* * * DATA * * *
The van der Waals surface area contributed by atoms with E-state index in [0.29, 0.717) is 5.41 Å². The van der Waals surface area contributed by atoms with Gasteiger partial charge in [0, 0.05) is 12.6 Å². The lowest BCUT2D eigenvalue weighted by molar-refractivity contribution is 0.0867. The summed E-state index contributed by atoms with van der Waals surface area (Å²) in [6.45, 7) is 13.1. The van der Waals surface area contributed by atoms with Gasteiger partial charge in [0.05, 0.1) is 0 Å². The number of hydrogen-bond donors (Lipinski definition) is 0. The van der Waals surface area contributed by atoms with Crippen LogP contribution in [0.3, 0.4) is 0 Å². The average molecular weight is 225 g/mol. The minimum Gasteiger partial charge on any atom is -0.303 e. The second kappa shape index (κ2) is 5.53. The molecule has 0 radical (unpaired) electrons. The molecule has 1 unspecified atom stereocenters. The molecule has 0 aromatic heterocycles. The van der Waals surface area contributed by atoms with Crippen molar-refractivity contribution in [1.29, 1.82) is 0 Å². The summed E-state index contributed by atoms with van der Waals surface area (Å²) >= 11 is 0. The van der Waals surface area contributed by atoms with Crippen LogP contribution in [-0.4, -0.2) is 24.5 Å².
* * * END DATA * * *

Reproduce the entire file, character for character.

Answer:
The van der Waals surface area contributed by atoms with E-state index in [0.29, 0.717) is 5.41 Å². The van der Waals surface area contributed by atoms with Gasteiger partial charge in [0, 0.05) is 12.6 Å². The lowest BCUT2D eigenvalue weighted by molar-refractivity contribution is 0.0867. The summed E-state index contributed by atoms with van der Waals surface area (Å²) in [6.45, 7) is 13.1. The van der Waals surface area contributed by atoms with Gasteiger partial charge in [0.05, 0.1) is 0 Å². The number of hydrogen-bond donors (Lipinski definition) is 0. The van der Waals surface area contributed by atoms with Crippen LogP contribution in [0.3, 0.4) is 0 Å². The average molecular weight is 225 g/mol. The minimum Gasteiger partial charge on any atom is -0.303 e. The second kappa shape index (κ2) is 5.53. The molecule has 0 radical (unpaired) electrons. The molecule has 1 unspecified atom stereocenters. The molecule has 0 aromatic heterocycles. The van der Waals surface area contributed by atoms with Crippen molar-refractivity contribution in [1.29, 1.82) is 0 Å². The summed E-state index contributed by atoms with van der Waals surface area (Å²) >= 11 is 0. The van der Waals surface area contributed by atoms with Crippen LogP contribution in [-0.4, -0.2) is 24.5 Å².